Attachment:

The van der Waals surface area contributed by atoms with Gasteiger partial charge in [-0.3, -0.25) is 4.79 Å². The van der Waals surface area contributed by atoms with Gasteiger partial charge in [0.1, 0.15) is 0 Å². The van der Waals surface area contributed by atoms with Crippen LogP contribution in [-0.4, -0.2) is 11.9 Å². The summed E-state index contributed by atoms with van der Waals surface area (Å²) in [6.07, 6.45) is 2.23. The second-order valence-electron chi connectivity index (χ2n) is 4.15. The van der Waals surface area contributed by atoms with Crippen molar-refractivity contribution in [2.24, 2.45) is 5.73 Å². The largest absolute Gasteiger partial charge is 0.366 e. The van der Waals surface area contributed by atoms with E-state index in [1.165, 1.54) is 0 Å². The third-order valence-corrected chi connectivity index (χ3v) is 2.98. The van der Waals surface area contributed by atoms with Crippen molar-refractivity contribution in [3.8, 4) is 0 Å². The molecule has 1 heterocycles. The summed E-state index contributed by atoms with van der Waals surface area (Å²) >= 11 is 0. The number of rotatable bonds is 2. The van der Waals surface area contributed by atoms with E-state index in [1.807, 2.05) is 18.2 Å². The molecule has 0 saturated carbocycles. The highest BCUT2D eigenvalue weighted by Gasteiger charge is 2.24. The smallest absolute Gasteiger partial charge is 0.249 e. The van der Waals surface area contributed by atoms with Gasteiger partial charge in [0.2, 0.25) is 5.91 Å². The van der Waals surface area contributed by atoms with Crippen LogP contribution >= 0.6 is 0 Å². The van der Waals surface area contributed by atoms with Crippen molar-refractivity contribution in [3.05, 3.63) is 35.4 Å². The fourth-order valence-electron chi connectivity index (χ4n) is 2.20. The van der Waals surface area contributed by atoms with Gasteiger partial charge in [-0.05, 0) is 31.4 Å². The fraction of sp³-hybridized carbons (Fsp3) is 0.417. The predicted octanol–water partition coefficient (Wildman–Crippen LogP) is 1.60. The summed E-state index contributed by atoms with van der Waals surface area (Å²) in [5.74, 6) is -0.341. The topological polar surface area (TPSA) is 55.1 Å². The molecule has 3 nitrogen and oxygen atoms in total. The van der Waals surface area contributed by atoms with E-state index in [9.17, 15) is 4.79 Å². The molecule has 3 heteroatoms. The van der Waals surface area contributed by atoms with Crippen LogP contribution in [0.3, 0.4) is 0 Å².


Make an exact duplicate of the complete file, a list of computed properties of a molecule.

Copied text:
The van der Waals surface area contributed by atoms with Gasteiger partial charge in [-0.3, -0.25) is 4.79 Å². The van der Waals surface area contributed by atoms with Gasteiger partial charge in [0.1, 0.15) is 0 Å². The van der Waals surface area contributed by atoms with Crippen LogP contribution in [-0.4, -0.2) is 11.9 Å². The summed E-state index contributed by atoms with van der Waals surface area (Å²) in [6.07, 6.45) is 2.23. The second-order valence-electron chi connectivity index (χ2n) is 4.15. The van der Waals surface area contributed by atoms with Crippen molar-refractivity contribution in [2.24, 2.45) is 5.73 Å². The largest absolute Gasteiger partial charge is 0.366 e. The van der Waals surface area contributed by atoms with E-state index in [1.165, 1.54) is 0 Å². The third-order valence-corrected chi connectivity index (χ3v) is 2.98. The van der Waals surface area contributed by atoms with Crippen molar-refractivity contribution in [3.8, 4) is 0 Å². The molecule has 1 heterocycles. The summed E-state index contributed by atoms with van der Waals surface area (Å²) >= 11 is 0. The number of rotatable bonds is 2. The van der Waals surface area contributed by atoms with E-state index in [1.807, 2.05) is 18.2 Å². The molecule has 0 saturated carbocycles. The highest BCUT2D eigenvalue weighted by Gasteiger charge is 2.24. The smallest absolute Gasteiger partial charge is 0.249 e. The van der Waals surface area contributed by atoms with Gasteiger partial charge in [0.2, 0.25) is 5.91 Å². The van der Waals surface area contributed by atoms with Crippen LogP contribution >= 0.6 is 0 Å². The van der Waals surface area contributed by atoms with Crippen molar-refractivity contribution in [3.05, 3.63) is 35.4 Å². The fourth-order valence-electron chi connectivity index (χ4n) is 2.20. The van der Waals surface area contributed by atoms with Gasteiger partial charge in [-0.05, 0) is 31.4 Å². The fraction of sp³-hybridized carbons (Fsp3) is 0.417. The predicted octanol–water partition coefficient (Wildman–Crippen LogP) is 1.60. The summed E-state index contributed by atoms with van der Waals surface area (Å²) in [5.74, 6) is -0.341. The topological polar surface area (TPSA) is 55.1 Å². The molecule has 3 nitrogen and oxygen atoms in total. The van der Waals surface area contributed by atoms with E-state index in [9.17, 15) is 4.79 Å². The molecule has 3 heteroatoms. The van der Waals surface area contributed by atoms with Crippen LogP contribution in [0.3, 0.4) is 0 Å².